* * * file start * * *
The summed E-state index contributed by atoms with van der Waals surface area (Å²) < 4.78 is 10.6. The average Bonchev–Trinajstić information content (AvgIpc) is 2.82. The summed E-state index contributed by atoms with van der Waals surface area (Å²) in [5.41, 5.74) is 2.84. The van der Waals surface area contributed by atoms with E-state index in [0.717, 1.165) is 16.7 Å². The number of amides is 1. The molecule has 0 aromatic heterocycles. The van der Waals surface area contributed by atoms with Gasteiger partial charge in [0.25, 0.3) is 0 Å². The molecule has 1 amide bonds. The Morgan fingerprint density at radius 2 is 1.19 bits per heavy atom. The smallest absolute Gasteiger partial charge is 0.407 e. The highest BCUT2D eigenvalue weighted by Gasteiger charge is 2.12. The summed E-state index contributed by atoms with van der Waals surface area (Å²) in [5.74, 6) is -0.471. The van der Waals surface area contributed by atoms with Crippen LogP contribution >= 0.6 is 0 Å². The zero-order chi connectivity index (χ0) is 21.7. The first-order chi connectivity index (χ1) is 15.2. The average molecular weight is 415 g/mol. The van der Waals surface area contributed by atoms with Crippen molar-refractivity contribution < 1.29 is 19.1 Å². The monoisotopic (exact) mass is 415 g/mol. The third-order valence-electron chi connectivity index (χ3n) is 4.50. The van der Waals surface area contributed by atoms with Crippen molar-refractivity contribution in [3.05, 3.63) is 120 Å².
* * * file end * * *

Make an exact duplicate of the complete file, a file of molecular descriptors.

The summed E-state index contributed by atoms with van der Waals surface area (Å²) < 4.78 is 10.6. The average Bonchev–Trinajstić information content (AvgIpc) is 2.82. The summed E-state index contributed by atoms with van der Waals surface area (Å²) in [5.41, 5.74) is 2.84. The van der Waals surface area contributed by atoms with E-state index in [0.717, 1.165) is 16.7 Å². The number of amides is 1. The molecule has 0 aromatic heterocycles. The van der Waals surface area contributed by atoms with Gasteiger partial charge in [0.25, 0.3) is 0 Å². The molecule has 1 amide bonds. The Morgan fingerprint density at radius 2 is 1.19 bits per heavy atom. The smallest absolute Gasteiger partial charge is 0.407 e. The highest BCUT2D eigenvalue weighted by Gasteiger charge is 2.12. The summed E-state index contributed by atoms with van der Waals surface area (Å²) in [5.74, 6) is -0.471. The van der Waals surface area contributed by atoms with Crippen LogP contribution >= 0.6 is 0 Å². The zero-order chi connectivity index (χ0) is 21.7. The first-order chi connectivity index (χ1) is 15.2. The average molecular weight is 415 g/mol. The van der Waals surface area contributed by atoms with Crippen molar-refractivity contribution < 1.29 is 19.1 Å². The monoisotopic (exact) mass is 415 g/mol. The third-order valence-electron chi connectivity index (χ3n) is 4.50. The van der Waals surface area contributed by atoms with Crippen molar-refractivity contribution in [3.05, 3.63) is 120 Å².